Let’s get the basics out of the way. The MX780 is an eight-button ambidextrous mouse: The standard Left, Middle, and Right Click, a DPI switch behind the scroll wheel, two thumb buttons on the left and two thumb buttons on the right.
We can run down the standard checklist here: 1,000 Hz polling rate, braided fabric cable sheathe, 512 KB onboard memory for profile storage, and an 8,200 DPI sensor. Topping out at 8,200 DPI, the MX780 doesn’t quite match the lofty (ridiculous) numbers being thrown around by some of its competitors, but for most people it’ll be plenty.
The build quality also deserves a call-out—much of the MX780 is built from aluminum, and it’s both durable and gorgeous to look at. Given that most of the mice I use are entirely shrouded in plastic and rubber, the MX780 feels like a huge step up in terms of quality. It screams “Premium Mouse” even though it’s not more expensive than the competition.
And the four-zone RGB lighting is as well-implemented as anything by Razer or Logitech. Just make sure you download G.Skill’s software and change the color, because the default is a ghastly salmon color.
Let’s get into the cool stuff, though—namely, the fact the MX780 is pretty much “G.Skill’s less black-and-green version of the Razer Ouroboros.” Or, if you prefer, it’s an ambidextrous version of Logitech’s G502 Proteus Core. Which is about the highest compliment I could give.
Listen, I love customization. I don’t think it’s essential every mouse manufacturer start enabling all sorts of tweaking and tinkering, but I appreciate it when they do. Why? Because it’s unlikely you’ll ever find a mouse you think is perfect straight out of the box. The more options you give me, the more likely it is I can make your mouse work.
The MX780 gives you quite a few options. As I mentioned, this is an ambidextrous mouse, so there are thumb channels along both sides. These channels are held on with magnets, and can be swapped out for more/less textured versions with wider/narrower footprints.
Remove the trays and you can also slot 4.5 gram weights into each side—a nice touch, though it tends to make the mouse a bit heavy in the back (or to one side) instead of the G502’s more equal distribution of weight. And even with both weights inserted, the mouse wasn’t as heavy as I’d like.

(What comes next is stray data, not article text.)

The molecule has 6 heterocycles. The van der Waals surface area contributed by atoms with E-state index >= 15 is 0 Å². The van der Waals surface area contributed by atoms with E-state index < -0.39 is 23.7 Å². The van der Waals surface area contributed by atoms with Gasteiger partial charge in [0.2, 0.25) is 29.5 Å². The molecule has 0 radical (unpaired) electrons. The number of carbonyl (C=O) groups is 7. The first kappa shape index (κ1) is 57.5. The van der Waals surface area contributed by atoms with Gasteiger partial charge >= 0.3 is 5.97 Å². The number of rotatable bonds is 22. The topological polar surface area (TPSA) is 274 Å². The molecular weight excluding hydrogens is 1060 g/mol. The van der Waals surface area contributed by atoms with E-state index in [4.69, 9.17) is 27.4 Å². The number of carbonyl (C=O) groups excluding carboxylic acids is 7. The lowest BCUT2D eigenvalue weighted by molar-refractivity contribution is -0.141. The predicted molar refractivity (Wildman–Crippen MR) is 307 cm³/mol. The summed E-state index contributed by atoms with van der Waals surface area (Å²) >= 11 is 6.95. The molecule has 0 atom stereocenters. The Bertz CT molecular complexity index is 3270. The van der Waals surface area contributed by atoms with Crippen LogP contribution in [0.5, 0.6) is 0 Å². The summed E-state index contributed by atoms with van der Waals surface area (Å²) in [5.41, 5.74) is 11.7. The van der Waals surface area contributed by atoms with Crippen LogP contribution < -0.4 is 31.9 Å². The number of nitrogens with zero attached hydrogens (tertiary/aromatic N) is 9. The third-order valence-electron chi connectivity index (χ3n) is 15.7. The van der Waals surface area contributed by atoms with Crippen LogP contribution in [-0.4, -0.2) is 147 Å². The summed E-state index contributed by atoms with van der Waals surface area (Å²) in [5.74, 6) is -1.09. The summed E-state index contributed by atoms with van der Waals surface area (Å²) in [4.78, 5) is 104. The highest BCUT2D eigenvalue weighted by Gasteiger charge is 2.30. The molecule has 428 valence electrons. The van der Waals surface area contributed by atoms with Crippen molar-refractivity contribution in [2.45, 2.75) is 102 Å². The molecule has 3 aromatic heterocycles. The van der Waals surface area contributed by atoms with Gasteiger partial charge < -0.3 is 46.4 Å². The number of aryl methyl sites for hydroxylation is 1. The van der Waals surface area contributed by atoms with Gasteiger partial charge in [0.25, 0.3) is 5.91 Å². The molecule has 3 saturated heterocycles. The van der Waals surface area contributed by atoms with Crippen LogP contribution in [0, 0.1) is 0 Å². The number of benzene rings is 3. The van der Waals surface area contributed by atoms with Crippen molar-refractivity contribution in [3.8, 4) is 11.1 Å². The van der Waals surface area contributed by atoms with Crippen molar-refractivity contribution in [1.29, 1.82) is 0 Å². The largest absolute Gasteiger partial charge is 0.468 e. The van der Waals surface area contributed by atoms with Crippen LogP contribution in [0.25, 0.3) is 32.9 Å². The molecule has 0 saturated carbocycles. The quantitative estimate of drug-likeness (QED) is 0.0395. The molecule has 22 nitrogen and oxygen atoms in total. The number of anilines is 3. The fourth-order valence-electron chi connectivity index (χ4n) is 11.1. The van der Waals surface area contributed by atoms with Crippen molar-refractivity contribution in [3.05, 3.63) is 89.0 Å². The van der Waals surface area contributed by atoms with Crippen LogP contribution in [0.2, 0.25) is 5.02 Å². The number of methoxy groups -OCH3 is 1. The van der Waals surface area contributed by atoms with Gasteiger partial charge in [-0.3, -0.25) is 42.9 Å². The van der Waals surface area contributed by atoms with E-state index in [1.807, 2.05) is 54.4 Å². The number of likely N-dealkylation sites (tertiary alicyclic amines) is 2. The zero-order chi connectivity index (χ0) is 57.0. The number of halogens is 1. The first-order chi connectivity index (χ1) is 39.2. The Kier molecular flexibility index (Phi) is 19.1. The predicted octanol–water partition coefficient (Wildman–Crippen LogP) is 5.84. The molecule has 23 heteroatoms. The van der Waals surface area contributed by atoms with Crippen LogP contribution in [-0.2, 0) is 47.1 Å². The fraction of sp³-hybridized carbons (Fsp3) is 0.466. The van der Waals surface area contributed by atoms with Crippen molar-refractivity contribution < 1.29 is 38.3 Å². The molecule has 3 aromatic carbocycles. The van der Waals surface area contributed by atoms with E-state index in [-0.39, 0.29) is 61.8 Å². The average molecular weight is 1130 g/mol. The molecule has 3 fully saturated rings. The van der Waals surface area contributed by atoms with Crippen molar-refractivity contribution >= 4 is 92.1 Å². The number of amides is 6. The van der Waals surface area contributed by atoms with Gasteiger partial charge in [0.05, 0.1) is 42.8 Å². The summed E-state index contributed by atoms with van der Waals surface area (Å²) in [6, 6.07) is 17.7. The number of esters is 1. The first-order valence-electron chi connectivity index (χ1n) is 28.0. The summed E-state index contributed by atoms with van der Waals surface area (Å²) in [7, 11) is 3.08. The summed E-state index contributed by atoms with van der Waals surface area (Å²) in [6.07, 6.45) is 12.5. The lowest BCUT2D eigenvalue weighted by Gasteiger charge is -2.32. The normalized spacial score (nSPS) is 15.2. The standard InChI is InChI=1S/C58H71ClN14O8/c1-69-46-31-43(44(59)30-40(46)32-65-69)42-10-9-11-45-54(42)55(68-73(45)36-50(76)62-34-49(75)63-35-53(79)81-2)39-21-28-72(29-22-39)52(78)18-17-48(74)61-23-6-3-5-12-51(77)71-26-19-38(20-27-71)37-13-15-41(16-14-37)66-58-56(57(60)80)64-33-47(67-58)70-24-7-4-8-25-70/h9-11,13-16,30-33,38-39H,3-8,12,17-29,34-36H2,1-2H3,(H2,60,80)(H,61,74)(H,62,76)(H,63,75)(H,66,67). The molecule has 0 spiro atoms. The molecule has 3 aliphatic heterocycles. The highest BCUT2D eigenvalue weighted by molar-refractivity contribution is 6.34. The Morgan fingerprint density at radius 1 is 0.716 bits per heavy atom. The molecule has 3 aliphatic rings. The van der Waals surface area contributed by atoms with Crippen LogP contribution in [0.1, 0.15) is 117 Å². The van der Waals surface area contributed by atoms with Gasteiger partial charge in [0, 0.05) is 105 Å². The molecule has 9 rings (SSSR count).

Flip the mouse over and you’ll find a hex key you can turn to adjust the height of the palm rest. Used to palm-gripping? You’ll probably want to push it a bit higher. Claw gripper? Keep it low so you don’t have to bend your fingers quite as much.
The MX780 doesn’t quite match the versatility or comfort of the G502, but it’s damned close—especially for an ambidextrous mouse. And I think I like the feel of it just a bit more than the Ouroboros.
Pinky goes where?
It’s not perfect, though. I’ve got a few significant complaints with the MX780 that I hope are rectified in G.Skill’s next outing.
1) The buttons are loud. The Left and Right buttons are fine, and have a satisfying springiness to them. But the thumb buttons are obnoxious, with an atypically noisy click that still annoys me even after hours of use.
2) The thumb buttons are also flimsy-feeling. Considering I talked up the superior build quality of the MX780, with its machined aluminum, it seems strange that the four thumb switches are so fragile. But they are, with a worrying amount of wiggle and an unpleasant sponginess.
3) And, just to continue on the theme, the “thumb” buttons are poorly placed—meaning whichever pair is not actually under your thumb. They sit too far back for my ring finger but too far forward for my pinky, meaning the second pair is borderline useless. I find myself triggering them accidentally far more often than on purpose.
4) G.Skill’s software is bunk. I’m not too surprised, given they’re pretty new when it comes to peripherals. Most other companies have had a few years to get their software in order, while G.Skill is starting from scratch.
But the fact remains that it’s overly cumbersome to customize the mouse and the lighting isn’t especially accurate—a common issue with RGB products, but it’s especially noticeable here.
I like the MX780, though. It’s not quite as comfortable nor as customizable as the G502, but it arises from a similar design philosophy—one I’m highly supportive of, which lets people tweak a mouse until it’s perfect for them.
If you’ve got the patience to sit and tune the MX780, then there’s a great mouse waiting here—especially for lefties disappointed that they’re locked out of the G502. Those poor bastards.